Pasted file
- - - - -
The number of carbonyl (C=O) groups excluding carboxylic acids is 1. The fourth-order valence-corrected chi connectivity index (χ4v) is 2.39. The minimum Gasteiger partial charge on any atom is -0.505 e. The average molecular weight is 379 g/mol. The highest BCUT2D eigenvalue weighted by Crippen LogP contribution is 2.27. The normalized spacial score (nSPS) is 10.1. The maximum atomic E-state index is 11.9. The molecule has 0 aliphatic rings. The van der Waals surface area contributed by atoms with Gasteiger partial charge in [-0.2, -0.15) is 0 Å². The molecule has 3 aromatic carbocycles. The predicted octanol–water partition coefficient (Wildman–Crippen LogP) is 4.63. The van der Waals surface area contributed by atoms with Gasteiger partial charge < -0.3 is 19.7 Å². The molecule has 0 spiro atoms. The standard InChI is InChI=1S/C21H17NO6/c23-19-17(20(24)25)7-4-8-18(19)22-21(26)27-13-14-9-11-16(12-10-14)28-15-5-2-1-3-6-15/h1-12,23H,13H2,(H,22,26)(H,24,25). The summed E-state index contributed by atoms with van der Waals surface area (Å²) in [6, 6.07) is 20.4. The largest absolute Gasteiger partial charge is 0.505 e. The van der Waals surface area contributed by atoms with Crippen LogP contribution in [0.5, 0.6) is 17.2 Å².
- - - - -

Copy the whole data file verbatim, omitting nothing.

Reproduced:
The number of carbonyl (C=O) groups excluding carboxylic acids is 1. The fourth-order valence-corrected chi connectivity index (χ4v) is 2.39. The minimum Gasteiger partial charge on any atom is -0.505 e. The average molecular weight is 379 g/mol. The highest BCUT2D eigenvalue weighted by Crippen LogP contribution is 2.27. The normalized spacial score (nSPS) is 10.1. The maximum atomic E-state index is 11.9. The molecule has 0 aliphatic rings. The van der Waals surface area contributed by atoms with Gasteiger partial charge in [-0.2, -0.15) is 0 Å². The molecule has 3 aromatic carbocycles. The predicted octanol–water partition coefficient (Wildman–Crippen LogP) is 4.63. The van der Waals surface area contributed by atoms with Gasteiger partial charge < -0.3 is 19.7 Å². The molecule has 0 spiro atoms. The standard InChI is InChI=1S/C21H17NO6/c23-19-17(20(24)25)7-4-8-18(19)22-21(26)27-13-14-9-11-16(12-10-14)28-15-5-2-1-3-6-15/h1-12,23H,13H2,(H,22,26)(H,24,25). The summed E-state index contributed by atoms with van der Waals surface area (Å²) in [6, 6.07) is 20.4. The largest absolute Gasteiger partial charge is 0.505 e. The van der Waals surface area contributed by atoms with Crippen LogP contribution in [0.5, 0.6) is 17.2 Å².